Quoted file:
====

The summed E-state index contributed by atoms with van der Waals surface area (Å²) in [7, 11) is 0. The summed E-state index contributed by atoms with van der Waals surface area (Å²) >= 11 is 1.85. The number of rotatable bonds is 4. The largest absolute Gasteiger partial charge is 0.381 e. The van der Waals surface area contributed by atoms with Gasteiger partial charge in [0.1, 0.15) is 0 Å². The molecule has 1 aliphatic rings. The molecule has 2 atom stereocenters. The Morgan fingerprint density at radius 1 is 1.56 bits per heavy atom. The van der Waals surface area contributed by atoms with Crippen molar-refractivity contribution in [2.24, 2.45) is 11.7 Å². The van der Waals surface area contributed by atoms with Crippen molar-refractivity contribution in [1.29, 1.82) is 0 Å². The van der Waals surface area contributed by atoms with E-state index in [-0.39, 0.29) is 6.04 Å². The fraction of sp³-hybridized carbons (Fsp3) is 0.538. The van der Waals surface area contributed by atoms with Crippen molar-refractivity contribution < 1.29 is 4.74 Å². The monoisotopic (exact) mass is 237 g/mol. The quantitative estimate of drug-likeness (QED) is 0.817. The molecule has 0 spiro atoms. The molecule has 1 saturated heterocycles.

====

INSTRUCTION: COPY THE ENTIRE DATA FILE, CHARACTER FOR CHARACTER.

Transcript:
The summed E-state index contributed by atoms with van der Waals surface area (Å²) in [7, 11) is 0. The summed E-state index contributed by atoms with van der Waals surface area (Å²) >= 11 is 1.85. The number of rotatable bonds is 4. The largest absolute Gasteiger partial charge is 0.381 e. The van der Waals surface area contributed by atoms with Gasteiger partial charge in [0.1, 0.15) is 0 Å². The molecule has 1 aliphatic rings. The molecule has 2 atom stereocenters. The Morgan fingerprint density at radius 1 is 1.56 bits per heavy atom. The van der Waals surface area contributed by atoms with Crippen molar-refractivity contribution in [2.24, 2.45) is 11.7 Å². The van der Waals surface area contributed by atoms with Crippen molar-refractivity contribution in [1.29, 1.82) is 0 Å². The van der Waals surface area contributed by atoms with E-state index in [-0.39, 0.29) is 6.04 Å². The fraction of sp³-hybridized carbons (Fsp3) is 0.538. The van der Waals surface area contributed by atoms with Crippen molar-refractivity contribution < 1.29 is 4.74 Å². The monoisotopic (exact) mass is 237 g/mol. The quantitative estimate of drug-likeness (QED) is 0.817. The molecule has 0 spiro atoms. The molecule has 1 saturated heterocycles.